An Egyptian high priest travels to America to reclaim the bodies of ancient Egyptian princess Ananka and her living guardian mummy Kharis. Learning that Ananka^Òs spirit has been ... See full summary »
Reginald Le Borg
Lon Chaney Jr.,
Count Alucard (read his name backwards) finds his way from Budapest to the swamps of the Deep South; his four nemeses are a medical doctor, a university professor, a jilted fiancé and the woman he loves.
Lon Chaney Jr.,
In 1918, an English family are terrorized by a vampire, until they learn how to deal with it. They think their troubles are over, but German bombs in WWII free the monster. He reclaims the soul of his wolfman ex-servant, and assuming the identity of a scientist who has just escaped from a concentration camp, he starts out on a plan to get revenge upon the family. Written by
Ken Yousten <firstname.lastname@example.org>
The text of Tesla's book as shown is: "THE SUPERNATURAL AND ITS MANIFESTATIONS By Dr. Armand Tesla. From the beginning of time, man has been troubled by the uncertainty of death and by the rare and horrible manifestations which occur at intervals in which the dead are known to return from their grave. Such people are known as vampires or werewolves. Scientific men throughout the ages have endeavored to delve into the mystery that has baffled them The most ancient writings have mentioned this strange phenomenon and it has always left the writer baffled. It is a known certainty that these beings do return to earth and have been known to attack humans. They have at times left horrible marks of their visits. The victim of such an attack by the un-dead insists upon the memory of a horrible dream, or nightmare. In addition, there are lacerations about the size of pin-pricks, on the throat and an almost total absence of blood in the body. They strike with such suddenness that it has been impossible to locate their coming and going and it is usually a case of sudden death to the unfortunate victim. Some tribes have recorded the visits of these beings and scientific research has revealed them to be beyond the realm of superstition. From the beginning of time..." (text begins repeating at this point.) See more »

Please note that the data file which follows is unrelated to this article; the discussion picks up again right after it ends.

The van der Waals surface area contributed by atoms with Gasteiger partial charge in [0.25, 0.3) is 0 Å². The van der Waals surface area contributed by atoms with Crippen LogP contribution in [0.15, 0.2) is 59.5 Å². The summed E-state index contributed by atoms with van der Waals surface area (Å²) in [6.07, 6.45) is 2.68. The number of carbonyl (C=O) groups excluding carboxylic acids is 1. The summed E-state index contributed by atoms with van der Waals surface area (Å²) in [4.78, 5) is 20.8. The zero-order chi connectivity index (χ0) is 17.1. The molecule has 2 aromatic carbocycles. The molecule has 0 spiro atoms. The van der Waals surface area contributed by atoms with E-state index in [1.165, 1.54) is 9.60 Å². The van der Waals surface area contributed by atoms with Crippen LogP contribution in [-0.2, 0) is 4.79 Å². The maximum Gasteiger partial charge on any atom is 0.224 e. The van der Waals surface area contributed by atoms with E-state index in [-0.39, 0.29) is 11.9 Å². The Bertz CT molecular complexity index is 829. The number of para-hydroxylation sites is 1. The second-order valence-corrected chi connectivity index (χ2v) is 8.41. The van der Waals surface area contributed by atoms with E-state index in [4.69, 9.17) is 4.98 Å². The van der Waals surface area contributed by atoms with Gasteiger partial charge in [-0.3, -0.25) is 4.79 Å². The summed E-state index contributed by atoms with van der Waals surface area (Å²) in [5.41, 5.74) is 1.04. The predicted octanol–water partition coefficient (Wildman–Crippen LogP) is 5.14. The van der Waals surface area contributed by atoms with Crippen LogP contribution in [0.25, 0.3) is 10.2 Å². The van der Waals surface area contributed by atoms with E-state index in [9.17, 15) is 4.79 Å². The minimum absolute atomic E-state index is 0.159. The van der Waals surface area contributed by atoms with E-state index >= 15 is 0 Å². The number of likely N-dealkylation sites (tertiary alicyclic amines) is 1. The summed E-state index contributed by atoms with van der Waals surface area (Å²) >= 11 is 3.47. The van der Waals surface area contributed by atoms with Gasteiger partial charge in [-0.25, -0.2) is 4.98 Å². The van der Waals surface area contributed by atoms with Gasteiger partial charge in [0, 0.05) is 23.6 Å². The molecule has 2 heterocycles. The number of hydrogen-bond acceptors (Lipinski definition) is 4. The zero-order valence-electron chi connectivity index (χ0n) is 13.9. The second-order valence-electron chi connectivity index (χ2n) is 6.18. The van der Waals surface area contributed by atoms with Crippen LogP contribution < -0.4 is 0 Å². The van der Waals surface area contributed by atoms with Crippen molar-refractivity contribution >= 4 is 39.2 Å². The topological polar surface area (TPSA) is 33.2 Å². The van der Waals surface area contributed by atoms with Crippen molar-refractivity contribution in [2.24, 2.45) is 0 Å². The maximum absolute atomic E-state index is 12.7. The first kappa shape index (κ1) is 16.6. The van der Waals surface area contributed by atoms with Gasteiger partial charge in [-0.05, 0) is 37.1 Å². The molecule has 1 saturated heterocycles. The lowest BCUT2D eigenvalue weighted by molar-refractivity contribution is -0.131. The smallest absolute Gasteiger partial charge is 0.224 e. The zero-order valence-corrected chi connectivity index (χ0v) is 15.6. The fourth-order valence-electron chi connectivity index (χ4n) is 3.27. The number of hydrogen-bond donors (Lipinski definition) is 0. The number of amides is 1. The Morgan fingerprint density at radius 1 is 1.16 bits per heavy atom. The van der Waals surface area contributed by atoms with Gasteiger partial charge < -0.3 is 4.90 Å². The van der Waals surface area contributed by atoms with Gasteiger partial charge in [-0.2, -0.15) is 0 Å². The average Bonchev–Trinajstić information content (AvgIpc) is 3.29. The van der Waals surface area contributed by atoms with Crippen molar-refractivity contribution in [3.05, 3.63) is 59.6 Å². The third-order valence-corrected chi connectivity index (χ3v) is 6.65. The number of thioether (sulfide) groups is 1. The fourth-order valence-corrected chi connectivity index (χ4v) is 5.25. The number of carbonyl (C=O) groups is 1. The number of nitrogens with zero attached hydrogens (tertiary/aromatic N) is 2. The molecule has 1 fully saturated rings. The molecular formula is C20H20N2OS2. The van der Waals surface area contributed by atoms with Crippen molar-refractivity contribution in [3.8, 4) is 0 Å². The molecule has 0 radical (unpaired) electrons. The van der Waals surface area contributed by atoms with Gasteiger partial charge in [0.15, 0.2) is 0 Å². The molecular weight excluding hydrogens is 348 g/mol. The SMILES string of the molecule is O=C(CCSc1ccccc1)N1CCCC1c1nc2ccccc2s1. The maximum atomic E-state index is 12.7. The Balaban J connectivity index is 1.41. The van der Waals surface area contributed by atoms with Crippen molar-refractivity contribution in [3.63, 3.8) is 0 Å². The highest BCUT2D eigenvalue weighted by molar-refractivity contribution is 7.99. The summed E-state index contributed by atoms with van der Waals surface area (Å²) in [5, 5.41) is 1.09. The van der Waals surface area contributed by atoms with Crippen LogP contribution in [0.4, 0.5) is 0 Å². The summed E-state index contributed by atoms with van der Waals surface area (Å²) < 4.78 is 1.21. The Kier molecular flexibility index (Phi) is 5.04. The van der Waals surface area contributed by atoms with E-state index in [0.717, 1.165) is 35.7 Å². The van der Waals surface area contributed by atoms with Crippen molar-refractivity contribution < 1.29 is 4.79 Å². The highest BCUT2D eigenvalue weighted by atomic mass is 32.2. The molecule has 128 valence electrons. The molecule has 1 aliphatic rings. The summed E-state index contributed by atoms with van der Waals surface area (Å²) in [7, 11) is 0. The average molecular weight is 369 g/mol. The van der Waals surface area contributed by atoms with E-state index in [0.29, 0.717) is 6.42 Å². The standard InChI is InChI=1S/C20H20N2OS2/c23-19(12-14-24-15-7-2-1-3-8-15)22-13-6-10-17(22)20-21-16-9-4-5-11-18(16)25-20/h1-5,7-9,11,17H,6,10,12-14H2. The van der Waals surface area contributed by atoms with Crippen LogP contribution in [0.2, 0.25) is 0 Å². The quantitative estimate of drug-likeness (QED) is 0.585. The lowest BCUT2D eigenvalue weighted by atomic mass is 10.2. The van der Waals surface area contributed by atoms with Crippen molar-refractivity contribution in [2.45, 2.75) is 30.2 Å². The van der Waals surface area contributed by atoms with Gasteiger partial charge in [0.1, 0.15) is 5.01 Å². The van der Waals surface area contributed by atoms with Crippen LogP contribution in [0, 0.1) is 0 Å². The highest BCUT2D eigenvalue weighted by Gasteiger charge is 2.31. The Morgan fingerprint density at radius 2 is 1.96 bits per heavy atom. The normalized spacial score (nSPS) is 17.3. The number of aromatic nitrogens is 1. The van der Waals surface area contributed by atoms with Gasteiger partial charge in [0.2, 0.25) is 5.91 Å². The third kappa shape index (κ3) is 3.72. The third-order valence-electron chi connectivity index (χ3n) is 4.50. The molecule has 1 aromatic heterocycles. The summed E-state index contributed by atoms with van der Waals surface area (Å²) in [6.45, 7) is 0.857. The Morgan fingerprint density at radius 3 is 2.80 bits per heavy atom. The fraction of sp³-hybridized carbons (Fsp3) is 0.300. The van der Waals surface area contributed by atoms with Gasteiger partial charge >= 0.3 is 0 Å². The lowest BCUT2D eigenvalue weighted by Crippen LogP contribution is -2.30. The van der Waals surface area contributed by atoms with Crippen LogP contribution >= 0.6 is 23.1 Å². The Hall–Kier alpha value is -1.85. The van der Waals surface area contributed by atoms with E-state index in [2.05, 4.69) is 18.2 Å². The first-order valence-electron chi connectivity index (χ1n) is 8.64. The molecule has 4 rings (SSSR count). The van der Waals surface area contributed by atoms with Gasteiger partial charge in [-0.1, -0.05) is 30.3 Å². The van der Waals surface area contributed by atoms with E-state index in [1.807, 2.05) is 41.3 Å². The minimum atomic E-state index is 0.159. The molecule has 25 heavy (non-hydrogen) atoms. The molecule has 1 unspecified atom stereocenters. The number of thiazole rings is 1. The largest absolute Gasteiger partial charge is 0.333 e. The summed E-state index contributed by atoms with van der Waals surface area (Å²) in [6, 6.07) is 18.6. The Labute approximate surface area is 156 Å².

When Nina Foch is introduced to Lugosi, she is the granddaughter of Dr Saunders (Uncredited Gilbert Emery) and Lugosi comments on having met her grandfather. The next time they meet - Lugosi summons from sleep, she asks why he summoned her - he says 'you read your FATHER's manuscript'. In the prior scene he acknowledged that her grandfather was Dr Saunders but in the next scene refers to his notes as written by her father. See more »
[to Lady Ainsley]
You're a very brilliant woman, but a foolish one to pit your strength against mine!
See more »
Lew Landers directed a lot of crap during his long, prolific career, but when he was on his game, as in The Raven (1934), and this film, he could produce a horror movie as good as any. The Return of the Vampire may be nothing more than a little Columbia B picture, but it exhibits more craft, care, and professionalism than 90 percent of what comes out of Hollywood today. The foggy, expressionistic photography and sets are fantastic, with excellent use of shadow and camera movement, and the early scenes of Lugosi prowling through mist and darkness, shot mostly from behind, or in silhouette, are striking in their spectral intensity. Lugosi once again shows why he ranks among the immortals; he is more commanding and magnetic walking from point A to point B in his top hat and tails than most actors are emoting through pages of dialog. Screenwriter Griffin Jay and director Landers go out of their way to showcase Lugosi's unique talents; he is given a great part with many substantial scenes to play, and Landers shoots him to his fullest advantage. Frieda Inescort, as Lugosi's nemesis, is sublimely up to the challenge, and their scenes together, especially their climactic confrontation at the pipe organ, are the best in the film. Sure, Return of the Vampire has its weak elements, such as Matt Willis's unfortunate talking werewolf, but let them pass. There are few moments in cinema as inspiring as watching Lugosi at full throttle, and Return of the Vampire has that in spades.
26 of 28 people found this review helpful.
Was this review helpful to you?